Unspirited are also fond of pets and some wealthy families possess faerie dragons, while plebeian Unspirited make do with trained ravens and tamed wild animals - showing off the fact that for fey they are yet a little detached from the natural world.
As many fey, Unspirited are of a rather fair-looking kind. Their skin tends to be of pale colours in shades of white, grey, yellow or red. They stand on average a little shorter than humans and are lighter as well, with females usually being taller by a small margin. As they age they grow decorative horns reminiscent of deer or lung dragons (which, frankly, have deer-like horns, really) that sprout from the region between their temples and forehead. Some Unspirited are born with skin that is a little rough and sometimes even flaky, upon closer inspection even looking like tiny scales. This is no doubt due to their lung dragon heritage and simply manifests a little stronger in some than others. Unspirited also often wear heavy clothing that emphasizes their heritage with its appearance, with many married women wearing gowns that appear as if they conceal dragon tails, or actually look like them.
The Unspirited usually live in regions where they co-exist with the elves, and while they respect them and their views on nature and the arts, they deem them to act too haughty too often, or too freely and for themselves. In that regard, the Unspirited much prefer the companionship of dwarves, strange though it may sound for creatures of fey blood. They enjoy the structure the dwarves give to almost everything and find it to be soothing in a way, though their gruffness may irk them. Luckily, dwarves often co-exist with gnomes, whose presence washes away the slight unpleasantness of dwarven social interaction. While Unspirited may think that gnomes are worse than elves in their freespirited acting and deem them quite childish, many gnomes have managed to garner respect from Unspirited by their wits and craftsmanship.
Unspirited rarely come into contact with halflings, unless it is in a human settlement, and there they usually try to avoid them due to the idea that halflings are either like gnomes in their childishness, or that they are all thieves, whether or not it is intentional. Unspirited are not shy of human contact and quite enjoy it, seeing their way of interaction as a balance between dwarven and gnomish traits but with an airy and lighter take on it - probably due to not being underground for most their lives.
While Unspirited are just as prejudiced against orcs and gnolls as the common civilized races, especially because they cling to a form of government and society that is only beneficial for the few, or even the lone top dog, a good lot of them are actually quite fond of the company of goblins or kobolds, whose societies usually have a good structure, even though it might not always be fair for all, and they have respect for that. Some Unspirited even manage to become revered by kobolds, who see their dragon heritage as a sign of strength and dominance. This view is not shared by other reptilian races like troglodytes or lizardmen however, though the latter is less opposed to dealing with Unspirited.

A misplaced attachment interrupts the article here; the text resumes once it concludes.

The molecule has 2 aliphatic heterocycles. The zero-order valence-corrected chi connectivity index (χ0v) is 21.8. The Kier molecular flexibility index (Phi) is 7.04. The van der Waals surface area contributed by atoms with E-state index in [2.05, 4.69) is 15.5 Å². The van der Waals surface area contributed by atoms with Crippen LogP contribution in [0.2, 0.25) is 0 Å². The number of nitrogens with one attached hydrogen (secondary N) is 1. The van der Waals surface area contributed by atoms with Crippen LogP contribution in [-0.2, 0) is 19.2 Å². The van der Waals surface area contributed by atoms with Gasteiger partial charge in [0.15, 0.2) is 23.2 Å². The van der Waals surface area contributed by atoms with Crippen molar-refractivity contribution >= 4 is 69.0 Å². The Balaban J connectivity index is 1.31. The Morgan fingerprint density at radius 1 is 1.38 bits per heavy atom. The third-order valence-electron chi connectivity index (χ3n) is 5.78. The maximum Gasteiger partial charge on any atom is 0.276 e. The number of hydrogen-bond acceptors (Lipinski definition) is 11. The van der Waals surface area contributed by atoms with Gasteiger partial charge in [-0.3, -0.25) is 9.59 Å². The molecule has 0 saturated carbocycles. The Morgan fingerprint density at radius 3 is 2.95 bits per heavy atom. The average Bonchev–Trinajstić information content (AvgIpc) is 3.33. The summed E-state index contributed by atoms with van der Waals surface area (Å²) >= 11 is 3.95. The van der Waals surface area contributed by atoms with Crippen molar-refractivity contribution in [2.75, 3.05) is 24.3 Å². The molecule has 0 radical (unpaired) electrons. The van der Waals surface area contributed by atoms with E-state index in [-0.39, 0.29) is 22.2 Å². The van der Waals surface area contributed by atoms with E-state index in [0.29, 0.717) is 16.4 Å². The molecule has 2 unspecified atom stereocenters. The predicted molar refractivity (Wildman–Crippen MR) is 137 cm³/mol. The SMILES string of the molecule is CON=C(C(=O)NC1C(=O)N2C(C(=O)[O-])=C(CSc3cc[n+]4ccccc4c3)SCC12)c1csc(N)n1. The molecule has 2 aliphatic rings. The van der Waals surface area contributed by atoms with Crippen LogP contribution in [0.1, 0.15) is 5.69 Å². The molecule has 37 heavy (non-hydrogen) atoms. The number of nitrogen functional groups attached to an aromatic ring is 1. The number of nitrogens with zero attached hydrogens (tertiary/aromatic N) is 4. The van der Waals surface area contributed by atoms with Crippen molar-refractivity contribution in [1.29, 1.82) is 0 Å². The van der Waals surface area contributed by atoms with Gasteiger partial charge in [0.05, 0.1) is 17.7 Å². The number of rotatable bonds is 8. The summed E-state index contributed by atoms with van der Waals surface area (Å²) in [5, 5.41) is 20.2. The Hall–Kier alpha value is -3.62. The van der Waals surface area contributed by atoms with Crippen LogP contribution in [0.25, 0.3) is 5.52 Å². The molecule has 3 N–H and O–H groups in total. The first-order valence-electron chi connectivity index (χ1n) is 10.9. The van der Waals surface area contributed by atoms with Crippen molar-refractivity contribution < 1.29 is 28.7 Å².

Curious among the fey, the Unspirited have come to hang onto the structure of society much more strongly than many others, for fear of letting control slip away again. They wish for the Rending not to happen again and have come to the conclusion that to prevent it, they must all work together in one way or another. It is for that reason that most Unspirited tend towards Lawfulness, but there are as many that are Good as there are ones that are Neutral or Evil.
Unspirited have their settlements located close to nature: near forests, in the shade of mountains or within canyons. They usually pick locations with plenty of shadow, from which their towering buildings rise up. These buildings, often decorated with or built in spiral-like shapes, are made entirely out of bone and have smooth, ivory colours. The bone towers are created by the architects of the Unspirited: faytpriests who specialize in the soul-entrancing power of song. Their songs are infused with magical power as they enter the bones of their dead and make tendrils spiral forth from them and form shapes and forms and expand into a base, then rooms and more and rising higher until an entire tower has been created from a single corpse. The dead Unspirited is also contacted through the song and tied to the building that forms from their corpse, enabling their souls to briefly return if the home needs to be defended or if the inhabitants desperately need guidance.